Ford has recalled 1.38 million cars in North America on Wednesday for a steering wheel bolt issue, according to USA Today.
Steering wheel bolts that were improperly affixed could be loose and could lead to the steering wheel detaching from the steering column, Ford said. The recall covers the 2014 through 2018 Ford Fusion and Lincoln MKZ models.
“In affected vehicles, the steering wheel bolt may not maintain torque, allowing the bolt to loosen over time, and if not serviced, a steering wheel could potentially detach and lead to a loss of steering control and increased risk of a crash,” Ford wrote in a press release.
The affected vehicles were built at the Hermosillo Assembly plant in Mexico from July 25, 2013 to March 5, 2018 and at the Flat Rock Assembly plant in Flat Rock, Mich. from Aug. 6, 2013 to Feb. 29, 2016. Two accidents with one injury have been reported in connection with the steering wheel bolts.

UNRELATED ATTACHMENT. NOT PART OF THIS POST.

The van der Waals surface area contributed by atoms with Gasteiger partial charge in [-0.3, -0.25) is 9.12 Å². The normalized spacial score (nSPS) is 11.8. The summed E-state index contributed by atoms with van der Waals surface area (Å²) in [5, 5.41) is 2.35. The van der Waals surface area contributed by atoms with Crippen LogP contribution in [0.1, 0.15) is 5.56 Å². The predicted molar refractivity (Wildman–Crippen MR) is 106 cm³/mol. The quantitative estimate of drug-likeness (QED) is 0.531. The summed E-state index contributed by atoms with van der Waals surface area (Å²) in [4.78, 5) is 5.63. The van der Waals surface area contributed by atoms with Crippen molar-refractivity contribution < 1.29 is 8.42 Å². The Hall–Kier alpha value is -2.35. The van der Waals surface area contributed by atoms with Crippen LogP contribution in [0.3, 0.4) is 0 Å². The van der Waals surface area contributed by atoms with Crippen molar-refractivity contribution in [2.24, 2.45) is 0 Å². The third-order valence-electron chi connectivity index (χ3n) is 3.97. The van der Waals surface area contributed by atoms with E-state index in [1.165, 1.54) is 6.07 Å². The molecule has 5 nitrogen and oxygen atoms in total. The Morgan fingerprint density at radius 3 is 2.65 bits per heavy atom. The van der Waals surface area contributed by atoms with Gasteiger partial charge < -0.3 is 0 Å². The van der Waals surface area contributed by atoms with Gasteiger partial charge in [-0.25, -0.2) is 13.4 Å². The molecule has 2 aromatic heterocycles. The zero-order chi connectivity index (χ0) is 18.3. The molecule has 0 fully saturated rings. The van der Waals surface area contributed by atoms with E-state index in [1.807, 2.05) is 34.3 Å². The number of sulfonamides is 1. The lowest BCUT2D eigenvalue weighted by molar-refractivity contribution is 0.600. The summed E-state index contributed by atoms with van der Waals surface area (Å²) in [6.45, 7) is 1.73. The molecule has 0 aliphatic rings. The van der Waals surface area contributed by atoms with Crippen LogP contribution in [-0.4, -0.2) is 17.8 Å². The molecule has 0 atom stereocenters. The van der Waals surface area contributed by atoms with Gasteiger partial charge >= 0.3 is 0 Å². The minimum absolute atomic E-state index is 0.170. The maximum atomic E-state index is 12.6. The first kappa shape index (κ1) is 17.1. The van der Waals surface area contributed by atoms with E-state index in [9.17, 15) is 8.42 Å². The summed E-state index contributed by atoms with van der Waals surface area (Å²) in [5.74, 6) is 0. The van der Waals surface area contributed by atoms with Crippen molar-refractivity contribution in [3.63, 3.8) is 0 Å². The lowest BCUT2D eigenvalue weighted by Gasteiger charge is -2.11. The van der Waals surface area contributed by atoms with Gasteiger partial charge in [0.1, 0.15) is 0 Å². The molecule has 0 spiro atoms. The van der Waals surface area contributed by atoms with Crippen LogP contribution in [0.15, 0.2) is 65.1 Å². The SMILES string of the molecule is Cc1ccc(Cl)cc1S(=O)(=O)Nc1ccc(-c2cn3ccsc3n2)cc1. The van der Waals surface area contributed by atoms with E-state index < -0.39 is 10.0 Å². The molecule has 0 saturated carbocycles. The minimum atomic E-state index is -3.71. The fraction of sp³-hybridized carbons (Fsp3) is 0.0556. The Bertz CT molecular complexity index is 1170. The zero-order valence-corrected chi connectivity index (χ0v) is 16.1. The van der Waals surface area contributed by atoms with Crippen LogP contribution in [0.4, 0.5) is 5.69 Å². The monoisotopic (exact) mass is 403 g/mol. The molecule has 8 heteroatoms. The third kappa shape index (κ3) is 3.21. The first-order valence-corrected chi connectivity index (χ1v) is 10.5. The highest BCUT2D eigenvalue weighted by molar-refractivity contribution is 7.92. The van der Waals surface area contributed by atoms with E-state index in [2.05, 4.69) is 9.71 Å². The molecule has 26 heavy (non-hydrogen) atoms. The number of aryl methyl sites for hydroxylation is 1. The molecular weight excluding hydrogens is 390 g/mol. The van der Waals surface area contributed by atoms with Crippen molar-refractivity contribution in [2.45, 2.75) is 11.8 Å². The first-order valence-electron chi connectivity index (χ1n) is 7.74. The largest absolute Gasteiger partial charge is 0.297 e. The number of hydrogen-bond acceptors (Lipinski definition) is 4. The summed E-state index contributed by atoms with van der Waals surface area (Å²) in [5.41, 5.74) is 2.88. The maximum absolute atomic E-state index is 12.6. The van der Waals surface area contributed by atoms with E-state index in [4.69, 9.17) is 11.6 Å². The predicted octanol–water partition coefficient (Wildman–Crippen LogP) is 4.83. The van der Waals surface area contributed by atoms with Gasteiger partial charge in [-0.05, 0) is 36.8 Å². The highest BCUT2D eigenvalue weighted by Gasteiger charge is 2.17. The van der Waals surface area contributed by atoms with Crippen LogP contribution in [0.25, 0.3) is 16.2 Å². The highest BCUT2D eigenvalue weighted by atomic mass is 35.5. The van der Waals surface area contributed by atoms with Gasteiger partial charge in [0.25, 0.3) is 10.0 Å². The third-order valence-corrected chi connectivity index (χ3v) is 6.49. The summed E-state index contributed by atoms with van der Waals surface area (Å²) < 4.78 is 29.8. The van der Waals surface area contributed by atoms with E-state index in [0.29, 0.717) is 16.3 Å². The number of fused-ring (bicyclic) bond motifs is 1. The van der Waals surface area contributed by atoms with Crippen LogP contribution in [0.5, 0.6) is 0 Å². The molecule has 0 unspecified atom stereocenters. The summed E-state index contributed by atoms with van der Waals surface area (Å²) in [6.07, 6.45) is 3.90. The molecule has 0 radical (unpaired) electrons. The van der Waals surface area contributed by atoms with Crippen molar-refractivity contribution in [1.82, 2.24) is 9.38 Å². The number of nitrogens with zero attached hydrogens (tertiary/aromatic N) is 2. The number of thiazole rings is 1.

The company will replace the steering wheel bolt for free, swapping it out for “a longer bolt with more robust thread engagement and larger nylon patch placed properly for proper torque retention,” Ford said. In total 1.3 million vehicles in the United States are affected, as well as about 62,000 vehicles in Canada and about 14,000 vehicles in Mexico.
A second recall announced on Wednesday affects about 6,000 vehicles: the 2013-16 Ford Focus cars with 1.0-liter Fox GTDI engine and B6 manual transmission and 2013-15 Ford Fusions with 1.6-liter GTDI engine and B6 manual transmission have a potential for clutch plate fracture with risk of fire. While no fires, accidents, or injuries have been reported so far, Ford found that premature clutch lining wear might lead to a cracked pressure plate, which could potentially allow transmission fluid to leak and catch fire.
Fusion owners may bring their cars to Ford to have the clutch assembly replaced, while Focus owners will receive a software patch which will prevent prolonged clutch slip and alert the owner if a replacement is needed.